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Copyright © 2003 Express Publishing Inc.
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Friday — April 9, 2004


Planning for Blaine County’s future

Guest opinion by Christopher Simms

Christopher Simms is executive director of
Citizens for Smart Growth.

Members of the Blaine County Planning and Zoning Commission and a great number of citizens, have expressed frustration and concern with the application of Blaine County’s planning and zoning ordinances as well as general development trends in the county. Open space and agricultural lands continue to be eroded by subdivisions throughout the Wood River Valley. Sprawling development is harmful to wildlife habitat, air quality, water quality and ultimately our quality of life. The EPA rates Blaine County as a 5 on a scale of 6 for vulnerability to water quality problems.

The Blaine County Comprehensive Plan has not been reviewed for 10 years. Most of the planning and zoning code dates from 1977. Even the county’s own list of identified planning priorities have not, with one exception, been accomplished since Citizens for Smart Growth began tracking the issues in 1999. From a list including Area of Impact Agreements, Transfer of Development Rights Ordinance, McHanville rezone, Residential Building Size Ordinance, Community Housing and Dark Sky Ordinance, only a Wireless Tower Ordinance has been passed.

Recently, several subdivisions were approved along Broadford Road. Neighbors expressed concerns about wildlife impacts, congestion on Broadford Road, well and septic system failures, erosion and siltation of the river due to construction site vegetation removal, and a general reduction in resident’s quality of life. Because of our outdated planning and zoning laws, neither staff nor commissioners were able to reshape these subdivisions into more environmentally friendly developments.

Likewise, Blaine County has not completed planning to regulate citing of Concentrated Animal Feeding Operations as required by an Idaho State Law enacted in July 2003. Concentrated Animal Feeding Operations are known to cause unacceptably high levels of nitrate in groundwater. Drinking nitrate-contaminated water can cause "blue baby" syndrome in infants and a host of adult health problems. In fact, groundwater in Carey, adjacent to a large animal feeding operation and homes on septic systems, is polluted with nitrate beyond EPA allowable levels.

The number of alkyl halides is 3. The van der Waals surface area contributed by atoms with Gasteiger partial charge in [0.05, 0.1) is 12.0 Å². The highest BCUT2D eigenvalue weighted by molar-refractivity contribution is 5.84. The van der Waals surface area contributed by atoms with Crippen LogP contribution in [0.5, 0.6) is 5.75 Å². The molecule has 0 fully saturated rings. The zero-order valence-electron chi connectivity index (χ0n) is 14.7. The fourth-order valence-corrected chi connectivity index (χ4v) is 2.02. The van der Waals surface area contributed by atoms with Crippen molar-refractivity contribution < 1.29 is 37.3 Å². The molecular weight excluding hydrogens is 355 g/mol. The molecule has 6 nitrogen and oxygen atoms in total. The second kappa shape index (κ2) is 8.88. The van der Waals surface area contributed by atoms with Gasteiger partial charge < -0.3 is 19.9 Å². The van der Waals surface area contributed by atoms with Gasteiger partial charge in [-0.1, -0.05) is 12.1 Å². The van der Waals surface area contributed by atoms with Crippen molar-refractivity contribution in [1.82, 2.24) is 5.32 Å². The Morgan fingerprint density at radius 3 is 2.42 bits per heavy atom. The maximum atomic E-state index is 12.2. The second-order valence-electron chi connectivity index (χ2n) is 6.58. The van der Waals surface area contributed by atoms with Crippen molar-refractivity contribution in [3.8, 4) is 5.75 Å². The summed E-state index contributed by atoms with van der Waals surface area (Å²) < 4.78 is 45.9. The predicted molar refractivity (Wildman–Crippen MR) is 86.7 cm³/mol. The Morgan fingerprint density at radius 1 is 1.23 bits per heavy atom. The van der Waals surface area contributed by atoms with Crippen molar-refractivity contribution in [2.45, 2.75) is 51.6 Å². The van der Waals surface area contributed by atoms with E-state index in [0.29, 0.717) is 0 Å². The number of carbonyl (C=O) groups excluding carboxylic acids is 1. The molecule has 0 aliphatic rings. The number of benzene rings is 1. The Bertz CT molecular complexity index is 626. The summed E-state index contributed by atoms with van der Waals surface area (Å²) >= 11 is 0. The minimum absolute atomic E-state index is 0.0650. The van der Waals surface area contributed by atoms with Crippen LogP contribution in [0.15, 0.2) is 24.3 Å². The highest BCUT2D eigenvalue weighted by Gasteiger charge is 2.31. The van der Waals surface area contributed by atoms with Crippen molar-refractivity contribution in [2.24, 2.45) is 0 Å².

As our five cities develop and experience large increases in real estate prices, there is more and more demand to develop rural areas as subdivisions and to increase density in the county’s residential zoning districts. Demographics are also working against us. Population continues to explode as baby boomers retire and relocate to Blaine County.

The long-term planning priorities referenced above are complex problems. Solutions to these problems will involve balancing competing values and difficult political choices. Day-to-day P&Z business keeps county staff so busy that they have little or no time to focus on planning issues or to update zoning and subdivision ordinances. The Planning and Zoning commissioners, working on a virtual volunteer basis, face agendas overloaded with development applications. Each and every person involved in the process is conscientiously applying themselves to the tasks before them.

We have fine leadership on the Blaine County Commission. The commissioners individually are diligent and sincere in their efforts to shape a stronger healthier Blaine County. However, in working so hard our land use planning leaders have not worked smart.

By the county’s own calculation, there are five years of planning priorities that need action, and new ones are added each year. Please ask your county commissioners to set aside the clutter of day-to-day business, hire a staff long-range planner and to act on these issues.


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